Rep. Miller Votes for House Legislation to Address Crisis at Southern Border; Calls on “Do-Nothing Senate” to Come Back to Washington to Finish their Job
Washington – Today, U.S. Representative Candice Miller (MI-10), Vice Chair of the House Homeland Security Committee and Chairman of the Subcommittee on Border and Maritime Security, issued the following statement after the House passed its supplemental appropriations legislation (H.R. 5230) designed to address the unprecedented flood of illegal unaccompanied children at our southern border, as well as legislation (H.R. 5272) to prohibit the President from extending amnesty for illegal immigrants under the Deferred Action for Childhood Arrivals program:
“As the humanitarian crisis has unfolded at our southern border, I voiced three priorities: one, to send the National Guard to help the Border Patrol and Customs and Border Protection secure the border; two, to change the law to allow the federal government to immediately return those who cross our border illegally to their own countries; and three, to reduce foreign aid to help us accomplish those goals. I am very pleased that the House took action that accomplishes all three of those priorities.
“Today, the House passed legislation that allows us to immediately call in the National Guard to secure our border; reforms current law to allow for the expedited deportation of the unaccompanied children being illegally smuggled into the U.S; accelerates judicial proceedings of immigrant children; and strengthens repatriation efforts in Central America. Most importantly, the cost is completely offset with cuts to other spending and accomplishes these important priorities at no additional cost to taxpayers.
“Instead of using this crisis as a way to further increase federal spending, as suggested by the President when he requested $3.7 billion in new spending with no offsets to current spending, the short-term funding provided in the House bill is entirely offset by cuts to existing federal programs, including approximately $240 million in foreign aid, and is focused entirely on securing the border and returning those who have come here illegally in an expedient and humane way.
“Additionally, the House voted to prohibit the President from abusing his executive power to further grant amnesty to illegal immigrants, action that he is apparently considering once again by bypassing the legislative process, refusing to work with Congress.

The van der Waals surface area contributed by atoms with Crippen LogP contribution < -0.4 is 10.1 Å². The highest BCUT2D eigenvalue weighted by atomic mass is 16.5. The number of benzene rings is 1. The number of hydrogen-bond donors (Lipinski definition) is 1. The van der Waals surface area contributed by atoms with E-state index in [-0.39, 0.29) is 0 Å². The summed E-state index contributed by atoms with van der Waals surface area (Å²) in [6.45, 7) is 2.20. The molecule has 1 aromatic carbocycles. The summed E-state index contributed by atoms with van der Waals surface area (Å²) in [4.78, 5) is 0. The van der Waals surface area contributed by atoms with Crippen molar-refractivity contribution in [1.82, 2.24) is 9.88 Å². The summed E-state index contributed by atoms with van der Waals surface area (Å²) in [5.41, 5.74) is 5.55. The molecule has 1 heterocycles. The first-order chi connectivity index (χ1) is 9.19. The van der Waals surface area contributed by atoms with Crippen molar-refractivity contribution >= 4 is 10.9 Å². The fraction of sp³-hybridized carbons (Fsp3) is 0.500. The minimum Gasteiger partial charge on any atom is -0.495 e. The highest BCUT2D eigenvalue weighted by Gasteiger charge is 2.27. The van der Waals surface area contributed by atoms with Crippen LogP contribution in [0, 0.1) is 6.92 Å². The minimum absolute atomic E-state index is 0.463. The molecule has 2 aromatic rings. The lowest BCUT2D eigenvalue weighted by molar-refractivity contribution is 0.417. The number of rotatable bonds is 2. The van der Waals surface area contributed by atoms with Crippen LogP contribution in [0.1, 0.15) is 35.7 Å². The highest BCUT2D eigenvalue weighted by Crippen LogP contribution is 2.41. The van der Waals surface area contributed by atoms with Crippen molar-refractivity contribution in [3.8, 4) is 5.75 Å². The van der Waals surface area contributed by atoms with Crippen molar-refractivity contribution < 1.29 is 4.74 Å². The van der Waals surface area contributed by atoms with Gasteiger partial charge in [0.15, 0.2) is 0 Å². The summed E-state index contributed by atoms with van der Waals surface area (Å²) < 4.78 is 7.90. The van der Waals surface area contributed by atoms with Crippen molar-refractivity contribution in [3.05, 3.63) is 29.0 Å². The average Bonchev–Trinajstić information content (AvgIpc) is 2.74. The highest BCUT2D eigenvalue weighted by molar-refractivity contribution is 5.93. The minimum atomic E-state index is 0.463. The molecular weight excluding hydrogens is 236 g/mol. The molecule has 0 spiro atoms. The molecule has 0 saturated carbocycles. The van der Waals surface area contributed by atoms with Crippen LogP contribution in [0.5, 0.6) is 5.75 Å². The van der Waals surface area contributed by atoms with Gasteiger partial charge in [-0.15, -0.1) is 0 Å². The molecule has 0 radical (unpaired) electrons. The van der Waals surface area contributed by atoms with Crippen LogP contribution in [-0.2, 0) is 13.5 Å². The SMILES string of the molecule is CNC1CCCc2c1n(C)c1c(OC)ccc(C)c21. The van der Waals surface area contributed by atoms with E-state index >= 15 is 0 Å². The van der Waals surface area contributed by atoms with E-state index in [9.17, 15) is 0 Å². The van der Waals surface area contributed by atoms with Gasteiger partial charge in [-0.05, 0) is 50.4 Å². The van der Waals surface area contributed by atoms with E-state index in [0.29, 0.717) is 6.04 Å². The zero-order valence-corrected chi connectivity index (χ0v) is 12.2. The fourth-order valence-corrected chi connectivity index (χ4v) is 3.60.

“These bills include multiple components needed to secure our border and send a clear message to the countries complicit in this illegal activity putting innocent children in harm’s way.
“Even though we had difficulty in the House passing important legislation to secure the border and deal effectively with the crisis at the southern border, we understood that action had to be taken. So we stayed, and today, we got the job done and passed a good bill that will work.
“In stark contrast, the Senate rejected the President’s request to deal with the crisis at the border and packed their bags and went home. This should not be a surprise since this is how the do-nothing Harry Reid Senate has operated for years, as evidenced by the hundreds of House-passed bills dealing with a myriad of issues, including improving our economy, creating jobs, reducing energy prices and many more, that sit in the Senate with no debate and no votes. The only leadership in Washington on these issues is from House Republicans.
“The crisis at the border demands that the Senate get beyond business as usual and its do-nothing approach to government. Harry Reid should immediately call the Senate back, take up our bill, secure the border and deal with this unfolding humanitarian crisis.”
The House border supplemental (H.R. 5230) contains a total of $694 million for border security, enforcement of immigration and customs laws, humanitarian assistance, and illegal immigration prevention. This funding is targeted to meet the immediate needs surrounding the current border crisis, including funding for the National Guard, and will cover the estimated costs of these activities through September 2014.
The legislation is fully offset through cuts and rescissions of existing funds within federal agencies, including nearly $240 million from foreign aid, and will result in no new or additional federal spending.
H.R. 5272 prohibits the President from expanding the scope of the Deferred Action for Childhood Arrivals program, which grants amnesty to illegal immigrant children under the age of 16 who have been in the U.S. since 2007.